By now, the pundits have beaten the same drum all summer long. An early favorite to sniff Lord Stanley’s Cup yet again, the Los Angeles Kings failed to make the playoffs last year.
Oh, there were reasons. For starters, the suspension of Slava Voynov (who ultimately pled no contest and is serving a 90-day sentence as part of his plea deal) forced the team to both overuse Drew Doughty and rely heavily on lesser players. Secondly, three years of deep playoff runs — totaling 64 games — took their toll, especially on a team that relies on wanton physicality. Third, the team was historically bad after the first 60 minutes, losing 15 of 18 games in overtime or the shootout.
A number of key players turned in sub-par performances as well, headlined by the Mike Richards saga. Richards crashed and burned, putting up just 16 points in 53 games before having his contract terminated in June.
Players in need of a rebound
Richards was the most extreme example of a player not earning his keep. That said, there are other Kings in need of a rebound this year.
Second-year forward Tanner Pearson started strong, faded fast, and then broke his leg, missing half the season. Alec Martinez arguably took a half step backward after scoring 11 goals the year before and netting the Cup-clincher against the Rangers. Marian Gaborik scored 27 goals, but 47 points for someone carrying a $4.875 million cap hit doesn’t quite add up right.
Admittedly, those names were thrown out there merely to whet your appetite. There are three other players who most definitely must rebound this year if the Kings hope to return to form. Without further ado, here they are:
Anze Kopitar was a Selke finalist this past season and is considered one of the best two-way centers in the NHL. However, 2014-15 was his worst offensive season since his rookie year, and his advanced stats weren’t impressive either.
Although a natural playmaker, Kopitar can put the puck in the net, having scored 25 or more goals in six of his nine seasons. Last year, he scored just 16, shooting the puck a career-low 134 times. For the Kings to taste success, he needs be more aggressive. A hundred or so more shots on net sounds about right.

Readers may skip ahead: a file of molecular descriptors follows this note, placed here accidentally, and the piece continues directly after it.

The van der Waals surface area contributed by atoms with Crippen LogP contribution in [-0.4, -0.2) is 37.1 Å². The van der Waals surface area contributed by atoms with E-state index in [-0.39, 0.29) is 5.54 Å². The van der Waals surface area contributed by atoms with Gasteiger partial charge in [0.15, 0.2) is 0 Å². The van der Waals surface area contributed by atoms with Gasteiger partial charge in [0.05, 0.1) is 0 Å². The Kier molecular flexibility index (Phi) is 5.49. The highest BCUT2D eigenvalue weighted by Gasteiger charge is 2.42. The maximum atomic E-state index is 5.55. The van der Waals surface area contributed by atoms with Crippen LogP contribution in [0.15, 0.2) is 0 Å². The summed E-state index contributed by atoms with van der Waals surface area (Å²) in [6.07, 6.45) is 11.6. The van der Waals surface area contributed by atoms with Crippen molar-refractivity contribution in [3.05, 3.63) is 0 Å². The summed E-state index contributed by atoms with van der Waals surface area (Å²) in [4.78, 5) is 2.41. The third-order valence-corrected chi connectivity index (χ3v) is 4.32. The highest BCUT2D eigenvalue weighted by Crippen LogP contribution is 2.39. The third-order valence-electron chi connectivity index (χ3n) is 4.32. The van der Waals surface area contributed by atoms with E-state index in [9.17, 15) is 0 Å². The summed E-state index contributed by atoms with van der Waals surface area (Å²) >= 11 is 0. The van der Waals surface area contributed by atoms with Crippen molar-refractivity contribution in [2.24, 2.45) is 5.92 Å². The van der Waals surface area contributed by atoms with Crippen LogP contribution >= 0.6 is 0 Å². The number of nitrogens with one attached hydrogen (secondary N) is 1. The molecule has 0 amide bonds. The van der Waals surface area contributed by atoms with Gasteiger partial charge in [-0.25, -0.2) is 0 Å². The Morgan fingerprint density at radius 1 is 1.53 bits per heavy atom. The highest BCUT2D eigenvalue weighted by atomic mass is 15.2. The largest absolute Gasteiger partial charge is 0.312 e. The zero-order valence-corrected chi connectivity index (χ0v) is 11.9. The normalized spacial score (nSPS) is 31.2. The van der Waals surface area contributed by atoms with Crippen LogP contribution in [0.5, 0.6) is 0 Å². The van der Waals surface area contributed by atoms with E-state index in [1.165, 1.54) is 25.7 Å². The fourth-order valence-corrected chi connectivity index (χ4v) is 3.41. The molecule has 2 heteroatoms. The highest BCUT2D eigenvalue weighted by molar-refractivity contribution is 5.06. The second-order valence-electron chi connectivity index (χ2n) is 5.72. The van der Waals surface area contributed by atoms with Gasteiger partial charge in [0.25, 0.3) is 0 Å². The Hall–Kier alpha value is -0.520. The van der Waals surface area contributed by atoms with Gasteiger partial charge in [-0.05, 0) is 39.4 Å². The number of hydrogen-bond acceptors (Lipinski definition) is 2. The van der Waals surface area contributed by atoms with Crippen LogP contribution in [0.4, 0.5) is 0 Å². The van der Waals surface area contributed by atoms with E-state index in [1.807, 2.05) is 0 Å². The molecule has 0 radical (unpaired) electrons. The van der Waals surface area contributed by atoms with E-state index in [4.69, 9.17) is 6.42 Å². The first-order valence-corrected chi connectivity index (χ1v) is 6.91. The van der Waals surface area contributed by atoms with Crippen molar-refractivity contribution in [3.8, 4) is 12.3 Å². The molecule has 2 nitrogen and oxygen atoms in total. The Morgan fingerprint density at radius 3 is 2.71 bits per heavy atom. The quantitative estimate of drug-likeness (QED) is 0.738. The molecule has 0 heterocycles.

The Kings surprised the hockey world when they traded backup goaltender Martin Jones, prospect Colin Miller and the 13th overall pick this year to the Boston Bruins for 27-year old power forward Milan Lucic.
Opinions were mixed on the deal. On the plus side, Eric Roberts of The Hockey Writers penned a piece discussing what Lucic should bring to the Kings this year:
On the minus, THW’s Joe Marraccino claimed he was not physical or “edgy” enough and lacked mental toughness.
Time will tell whether or not the trade was worth it. However, no matter how you slice it, 18 goals and 26 assists just won’t do it for a player making $6 million. Lucic needs to get back to his 60-plus point form, play with an edge and exhibit mental toughness for the Kings to rise again this season.
Ah, the enigma that is Dustin Brown.
Widely known for his aggressive hitting, Brown was once a consistent offensive producer for Los Angeles, putting up six straight 50-plus point seasons (annualizing the lockout-shortened 2012-13 campaign). No sooner did he sign a massive eight-year extension; however, did his game go seriously into the tank:
2013-14: 15 goals, 12 assists in 79 games.
2014-15: 11 goals, 16 assists in 82 games.
The natives are getting restless:
Setting New Expectations for Dustin Brown – The L.A. Kings struggled in general last season, and one of the player… http://t.co/Iejnb8JS4L
— Sports Liners #NBA (@SportsLiners) June 10, 2015
What can be done about Brown? With seven years left on a contract with a $5.875 million cap hit, he’s virtually impossible to trade, not that the Kings particularly want to deal their long-time captain. They just want bang for the buck, both literally and metaphorically.
Of all Kings players, Brown is the one with the greatest need for a rebound campaign.
Do you agree or disagree with any of these names? Is there anyone else that belongs on the list? Leave your thoughts below, or send a message to @McLaughlinWalt.